Fieldwork in Shuar communities
The Shuar are an indigenous group (pop. 60,000-100,000) inhabiting the western edge of the Amazon basin in Ecuador and Peru. Shuar subsistence centers on small-scale gardening, hunting, fishing, and foraging. However, market economic activities such as wage labor, the raising of livestock, and cash-crop cultivation are increasingly common, especially in communities closer to urban centers. My fieldwork is conducted in collaboration with the Shuar Health and Life History Project (founder and co-director: Larry Sugiyama, co-director: Josh Snodgrass), which has conducted ongoing research for more than 15 years. My work among the Shuar focuses on identifying behavioral and physiological strategies for coping with energetic stressors such as infectious disease and nutritional depletion.
Cross-cultural research on aging and health
I am interested in understanding how social inequality becomes biologically embedded and generates disparate trajectories of health and aging. To this end, I am a collaborator in the World Health Organization's Study on global AGEing and adult health (SAGE, PIs: Paul Kowal and Somnath Chatterji). SAGE is composed of nationally representative samples of older adults from China, Ghana, India, Mexico, the Russian Federation, and South Africa, as well as smaller comparative samples of younger adults from each of these countries. SAGE collects data in a variety of domains relevant to health and aging including demographics, socioeconomic status, healthcare, perceived health and wellbeing, physical and cognitive function, health-related behaviors, chronic conditions, interpersonal sociality, and biomarkers of immune and cardiometabolic function.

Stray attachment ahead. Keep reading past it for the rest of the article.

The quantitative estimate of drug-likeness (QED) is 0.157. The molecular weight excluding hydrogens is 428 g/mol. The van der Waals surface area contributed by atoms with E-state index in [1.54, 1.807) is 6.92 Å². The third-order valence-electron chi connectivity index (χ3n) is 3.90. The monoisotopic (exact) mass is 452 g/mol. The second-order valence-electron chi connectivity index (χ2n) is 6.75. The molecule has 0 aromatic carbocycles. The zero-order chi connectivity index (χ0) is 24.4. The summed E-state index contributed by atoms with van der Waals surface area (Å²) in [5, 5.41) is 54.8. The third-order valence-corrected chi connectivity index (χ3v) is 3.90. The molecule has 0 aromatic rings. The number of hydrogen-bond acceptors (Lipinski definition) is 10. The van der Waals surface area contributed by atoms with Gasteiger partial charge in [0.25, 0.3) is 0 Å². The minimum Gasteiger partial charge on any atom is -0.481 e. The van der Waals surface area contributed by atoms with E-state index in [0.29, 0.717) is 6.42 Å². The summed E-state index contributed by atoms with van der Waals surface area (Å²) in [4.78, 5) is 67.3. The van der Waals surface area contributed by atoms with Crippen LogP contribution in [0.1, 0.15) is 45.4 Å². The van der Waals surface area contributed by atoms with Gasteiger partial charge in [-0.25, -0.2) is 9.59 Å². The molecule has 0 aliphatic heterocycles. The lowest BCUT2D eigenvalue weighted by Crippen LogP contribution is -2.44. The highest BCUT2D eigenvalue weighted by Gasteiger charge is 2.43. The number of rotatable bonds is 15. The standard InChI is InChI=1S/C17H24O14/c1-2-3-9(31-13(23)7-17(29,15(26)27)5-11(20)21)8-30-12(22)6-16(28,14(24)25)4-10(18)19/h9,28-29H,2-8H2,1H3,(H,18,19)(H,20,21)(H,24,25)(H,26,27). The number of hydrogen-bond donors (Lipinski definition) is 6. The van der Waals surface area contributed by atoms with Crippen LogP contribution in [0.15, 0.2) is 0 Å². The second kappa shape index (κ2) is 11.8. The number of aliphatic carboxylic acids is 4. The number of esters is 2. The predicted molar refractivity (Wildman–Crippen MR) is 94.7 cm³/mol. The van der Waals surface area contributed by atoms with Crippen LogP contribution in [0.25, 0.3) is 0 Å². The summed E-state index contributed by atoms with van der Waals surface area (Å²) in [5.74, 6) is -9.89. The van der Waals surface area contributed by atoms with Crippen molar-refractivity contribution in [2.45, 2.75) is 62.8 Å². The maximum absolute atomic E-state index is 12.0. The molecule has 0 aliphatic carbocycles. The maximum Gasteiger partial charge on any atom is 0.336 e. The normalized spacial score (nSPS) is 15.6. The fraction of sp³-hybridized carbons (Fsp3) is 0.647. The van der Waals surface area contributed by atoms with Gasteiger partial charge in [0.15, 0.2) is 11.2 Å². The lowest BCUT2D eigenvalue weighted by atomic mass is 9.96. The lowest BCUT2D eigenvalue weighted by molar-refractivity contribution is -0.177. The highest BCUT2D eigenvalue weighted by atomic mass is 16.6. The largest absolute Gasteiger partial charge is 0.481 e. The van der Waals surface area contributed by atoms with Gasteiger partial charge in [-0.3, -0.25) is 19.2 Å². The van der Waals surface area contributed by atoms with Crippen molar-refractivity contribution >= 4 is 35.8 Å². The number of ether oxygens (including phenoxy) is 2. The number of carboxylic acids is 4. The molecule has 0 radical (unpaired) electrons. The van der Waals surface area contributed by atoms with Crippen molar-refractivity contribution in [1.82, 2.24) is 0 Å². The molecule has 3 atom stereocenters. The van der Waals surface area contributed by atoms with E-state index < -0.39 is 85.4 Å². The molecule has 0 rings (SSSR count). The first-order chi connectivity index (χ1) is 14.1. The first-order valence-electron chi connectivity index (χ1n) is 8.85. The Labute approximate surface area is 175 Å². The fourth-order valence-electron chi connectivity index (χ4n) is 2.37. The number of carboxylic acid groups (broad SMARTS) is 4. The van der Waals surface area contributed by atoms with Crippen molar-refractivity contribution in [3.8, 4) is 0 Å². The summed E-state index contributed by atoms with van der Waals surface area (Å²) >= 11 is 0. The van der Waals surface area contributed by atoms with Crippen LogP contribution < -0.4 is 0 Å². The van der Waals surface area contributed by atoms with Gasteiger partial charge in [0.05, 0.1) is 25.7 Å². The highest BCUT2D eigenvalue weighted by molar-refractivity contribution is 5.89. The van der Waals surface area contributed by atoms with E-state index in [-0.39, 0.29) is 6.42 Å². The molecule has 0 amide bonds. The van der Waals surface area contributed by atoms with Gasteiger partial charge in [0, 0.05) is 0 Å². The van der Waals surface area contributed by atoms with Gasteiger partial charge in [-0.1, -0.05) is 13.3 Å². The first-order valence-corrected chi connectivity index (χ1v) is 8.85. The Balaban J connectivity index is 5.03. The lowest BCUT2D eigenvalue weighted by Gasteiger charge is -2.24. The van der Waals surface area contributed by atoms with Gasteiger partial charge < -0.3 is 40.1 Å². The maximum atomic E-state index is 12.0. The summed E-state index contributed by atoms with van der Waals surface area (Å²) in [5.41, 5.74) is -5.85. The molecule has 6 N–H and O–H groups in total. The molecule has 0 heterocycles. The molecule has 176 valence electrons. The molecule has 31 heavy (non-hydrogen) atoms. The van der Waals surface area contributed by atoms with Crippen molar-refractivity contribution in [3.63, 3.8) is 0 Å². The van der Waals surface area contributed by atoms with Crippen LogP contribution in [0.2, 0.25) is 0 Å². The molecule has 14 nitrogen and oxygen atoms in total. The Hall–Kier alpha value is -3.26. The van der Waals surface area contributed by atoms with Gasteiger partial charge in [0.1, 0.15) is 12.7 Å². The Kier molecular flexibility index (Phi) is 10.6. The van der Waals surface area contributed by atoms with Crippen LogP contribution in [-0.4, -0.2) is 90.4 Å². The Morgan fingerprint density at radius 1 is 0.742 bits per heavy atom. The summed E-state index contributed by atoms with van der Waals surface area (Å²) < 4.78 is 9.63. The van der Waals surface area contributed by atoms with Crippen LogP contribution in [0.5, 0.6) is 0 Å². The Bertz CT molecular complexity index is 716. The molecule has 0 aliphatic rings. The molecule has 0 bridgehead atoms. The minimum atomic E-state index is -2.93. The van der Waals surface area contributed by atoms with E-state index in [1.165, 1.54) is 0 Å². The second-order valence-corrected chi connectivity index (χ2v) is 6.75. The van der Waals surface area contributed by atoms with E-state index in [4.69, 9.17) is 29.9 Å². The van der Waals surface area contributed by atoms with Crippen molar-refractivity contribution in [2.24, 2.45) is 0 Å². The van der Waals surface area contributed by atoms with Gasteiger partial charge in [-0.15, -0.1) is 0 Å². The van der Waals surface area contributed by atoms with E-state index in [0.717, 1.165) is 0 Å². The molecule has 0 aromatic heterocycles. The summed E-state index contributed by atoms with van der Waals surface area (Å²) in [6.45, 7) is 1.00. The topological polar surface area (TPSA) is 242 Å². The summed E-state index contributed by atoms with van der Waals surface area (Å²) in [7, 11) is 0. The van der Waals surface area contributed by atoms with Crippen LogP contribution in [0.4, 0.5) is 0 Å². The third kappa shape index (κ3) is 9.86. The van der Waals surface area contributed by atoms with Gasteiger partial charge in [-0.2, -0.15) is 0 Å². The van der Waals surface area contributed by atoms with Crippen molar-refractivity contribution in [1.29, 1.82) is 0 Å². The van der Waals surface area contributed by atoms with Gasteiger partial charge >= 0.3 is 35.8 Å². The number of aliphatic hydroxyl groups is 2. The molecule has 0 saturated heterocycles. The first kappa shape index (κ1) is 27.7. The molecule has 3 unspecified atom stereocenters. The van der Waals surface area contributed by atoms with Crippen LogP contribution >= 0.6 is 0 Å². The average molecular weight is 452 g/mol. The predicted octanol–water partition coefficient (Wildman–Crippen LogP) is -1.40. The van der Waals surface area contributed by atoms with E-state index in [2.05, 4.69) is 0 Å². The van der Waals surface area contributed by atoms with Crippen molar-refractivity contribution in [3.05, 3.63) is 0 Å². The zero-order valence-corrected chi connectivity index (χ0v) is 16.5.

Minimally invasive biomarker collection
I am a member of the Global Health Biomarker Lab (Director: Josh Snodgrass, Lab Manager: Geeta Eick). The lab focuses on the development and implementation of minimally-invasive methods to collect biological measurements in community-based settings. These methods make it possible to collect biomarker data in field settings where conventional collection methods (e.g., venipuncture blood draws and immediate sample processing) are not feasible. A particular area of focus is the development and validation of assays to measure biomarkers using dried blood spots samples. Assays performed at the lab include markers of immune function, metabolic status, and neuroendocrine activity.